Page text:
It was only about 5 p.m. last Tuesday. But at Mackie’s Bar & Grill in Alexandria, it felt like late at night, just after a bar closes and the bartenders and regulars are lingering over stories.

Only a couple of customers were at the bar — a more common occurrence than usual during Metro’s summerlong shutdown of the King Street-Old Town station, which has reduced attendance at several nearby businesses.

Steve Garcia, the bartender, and Sang Lee, the owner, discussed what it feels like to be “Sanged.” It means “finding yourself in a challenge you didn’t know you couldn’t win.”

From time to time, Lee will issue a challenge to accomplish some gastronomical feat. Recently, he demanded that Garcia eat 25 pancakes in one sitting.

The challenge wasn’t supposed to be until 8 p.m., but Lee had a trick up his sleeve. He ordered them at 4:30 p.m., “so by 8, they’re like Frisbees,” Garcia said.

“You didn’t say I couldn’t do that,” interjected Lee, a former attorney who became a foodie from watching cooking shows and opened the restaurant three years ago.

“I started feeling it around 15,” Garcia continued. “The problem was, these things were like rubber. The back of my jaw just wouldn’t allow me to chew anymore.”

Laughter filled the bar as the pair reminisced. But Lee’s smile turned to worry when the conversation shifted to the shutdown of the Metro station, one of six on the Blue and Yellow lines south of Reagan National Airport closed for repairs until Sept. 8. The Metro shutdown has Lee himself feeling “Sanged.”

“There’s a lot of things I have to take care of, and I don’t know where I’m going to get the money from,” he said.

Business has slowed, not only at Mackie’s but for others in Old Town. A June 14 to 18 survey by the city and several business groups, including Visit Alexandria, found that a little more than one-third of Alexandria businesses closer to the King Street station were making less money than last summer.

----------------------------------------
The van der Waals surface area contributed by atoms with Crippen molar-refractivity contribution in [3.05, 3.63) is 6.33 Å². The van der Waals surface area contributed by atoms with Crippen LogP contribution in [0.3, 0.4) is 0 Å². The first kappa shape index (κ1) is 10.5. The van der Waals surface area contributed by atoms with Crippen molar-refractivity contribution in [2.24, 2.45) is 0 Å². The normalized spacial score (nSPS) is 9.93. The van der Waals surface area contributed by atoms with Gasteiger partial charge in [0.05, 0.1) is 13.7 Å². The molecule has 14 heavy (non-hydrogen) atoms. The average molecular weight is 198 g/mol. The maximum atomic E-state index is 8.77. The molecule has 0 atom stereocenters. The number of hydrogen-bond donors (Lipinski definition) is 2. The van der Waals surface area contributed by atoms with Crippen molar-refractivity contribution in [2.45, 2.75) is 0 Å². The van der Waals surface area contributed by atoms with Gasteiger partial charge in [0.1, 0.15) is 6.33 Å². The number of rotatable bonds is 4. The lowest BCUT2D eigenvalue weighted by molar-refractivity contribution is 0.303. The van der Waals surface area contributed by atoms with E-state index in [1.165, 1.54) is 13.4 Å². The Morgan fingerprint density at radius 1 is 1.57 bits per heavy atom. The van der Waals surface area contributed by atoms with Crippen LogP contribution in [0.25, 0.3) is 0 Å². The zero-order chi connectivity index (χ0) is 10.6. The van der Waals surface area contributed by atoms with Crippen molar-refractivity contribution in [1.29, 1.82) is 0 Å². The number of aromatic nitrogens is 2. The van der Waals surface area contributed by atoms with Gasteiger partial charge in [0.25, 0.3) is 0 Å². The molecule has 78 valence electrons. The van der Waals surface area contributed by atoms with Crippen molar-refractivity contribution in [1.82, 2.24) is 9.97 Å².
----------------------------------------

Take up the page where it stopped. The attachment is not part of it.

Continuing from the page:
Mackie’s stopped serving lunch shortly after the shutdown, when it became apparent that fewer tourists were stopping by this summer before heading into the District. And Lee had to lay off the lunch staff.

The shutdown isn’t permanent, and Lee said he thinks business will eventually come back — if it can survive until then.

At Murphy’s Grand Irish Pub that night, the bar was full as happy hour got going. But Luiza, a bartender, said that before the shutdown, the mostly empty tables used to be full, too.

Kenny Mitchell, Murphy’s general manager, theorizes that people might not have much energy left to go out after sitting on crawling Metro shuttles home.

In brighter spirits at Vola’s Dockside Grill was co-owner Scott Shaw as he sat by large windows overlooking Alexandria’s waterfront, about a 25-minute walk from the closed station.

In that area, according to the survey, 83 percent of waterfront businesses were doing at least as well since the shutdown, and 59 percent were doing better — no doubt helped by the ongoing park renovation.

“Over the last year or two, there’s been an injection of new fresh things to do that’s drawing a younger crowd,” he said. Sales at the restaurant were up more than 10 percent over last summer, said Shaw, whose Alexandria Restaurant Partners owns the restaurant and five others in the city.

He said he’s seeing both sides of the shutdown’s effect. The restaurant group also owns Joe Theismann’s Restaurant, which is close to King Street station. Business there has dropped off by almost 15 percent compared with the same period last year.

With the waterfront businesses doing well, Shaw took the opportunity during the shutdown to close portions of Theismann’s to expand the bar and display more Redskins memorabilia.

Must be nice, said Lee.

“I don’t have multiple restaurants. He can spread the pain,” Lee said. “What do I do?”

As he spoke, Lee sat in a nook by the front. The staff calls it the Ruby Lounge in honor of Lee’s redbone coonhound, Ruby. Lee was heartbroken when she died three years ago. The restaurant, meanwhile, is named after his wife’s maiden name.

“The bar, its name, our image, our reputation, means something,” he said. “It does. It means something. It should not go down.”